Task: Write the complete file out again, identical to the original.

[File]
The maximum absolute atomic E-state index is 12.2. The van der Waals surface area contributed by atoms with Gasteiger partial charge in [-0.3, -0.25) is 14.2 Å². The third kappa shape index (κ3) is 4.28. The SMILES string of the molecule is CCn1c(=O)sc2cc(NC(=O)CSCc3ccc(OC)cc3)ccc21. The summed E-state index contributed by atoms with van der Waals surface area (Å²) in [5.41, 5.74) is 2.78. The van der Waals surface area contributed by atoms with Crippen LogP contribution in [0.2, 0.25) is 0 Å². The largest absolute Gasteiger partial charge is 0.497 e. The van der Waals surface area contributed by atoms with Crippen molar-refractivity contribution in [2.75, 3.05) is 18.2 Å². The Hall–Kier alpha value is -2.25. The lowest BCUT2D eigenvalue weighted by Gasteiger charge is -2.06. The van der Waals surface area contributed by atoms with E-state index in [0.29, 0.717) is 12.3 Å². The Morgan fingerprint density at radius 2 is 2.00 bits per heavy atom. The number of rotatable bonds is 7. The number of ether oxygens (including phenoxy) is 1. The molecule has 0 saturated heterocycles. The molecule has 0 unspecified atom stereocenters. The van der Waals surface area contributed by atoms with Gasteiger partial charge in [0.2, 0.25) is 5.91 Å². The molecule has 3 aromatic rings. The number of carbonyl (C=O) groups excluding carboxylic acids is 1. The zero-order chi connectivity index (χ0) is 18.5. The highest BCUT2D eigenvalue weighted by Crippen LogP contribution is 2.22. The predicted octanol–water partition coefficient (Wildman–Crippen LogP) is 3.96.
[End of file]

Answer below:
The maximum absolute atomic E-state index is 12.2. The van der Waals surface area contributed by atoms with Gasteiger partial charge in [-0.3, -0.25) is 14.2 Å². The third kappa shape index (κ3) is 4.28. The SMILES string of the molecule is CCn1c(=O)sc2cc(NC(=O)CSCc3ccc(OC)cc3)ccc21. The summed E-state index contributed by atoms with van der Waals surface area (Å²) in [5.41, 5.74) is 2.78. The van der Waals surface area contributed by atoms with Crippen LogP contribution in [0.2, 0.25) is 0 Å². The largest absolute Gasteiger partial charge is 0.497 e. The van der Waals surface area contributed by atoms with Crippen molar-refractivity contribution in [2.75, 3.05) is 18.2 Å². The Hall–Kier alpha value is -2.25. The lowest BCUT2D eigenvalue weighted by Gasteiger charge is -2.06. The van der Waals surface area contributed by atoms with E-state index in [0.29, 0.717) is 12.3 Å². The Morgan fingerprint density at radius 2 is 2.00 bits per heavy atom. The number of rotatable bonds is 7. The number of ether oxygens (including phenoxy) is 1. The molecule has 0 saturated heterocycles. The molecule has 0 unspecified atom stereocenters. The van der Waals surface area contributed by atoms with Gasteiger partial charge in [0.2, 0.25) is 5.91 Å². The molecule has 3 aromatic rings. The number of carbonyl (C=O) groups excluding carboxylic acids is 1. The zero-order chi connectivity index (χ0) is 18.5. The highest BCUT2D eigenvalue weighted by Crippen LogP contribution is 2.22. The predicted octanol–water partition coefficient (Wildman–Crippen LogP) is 3.96.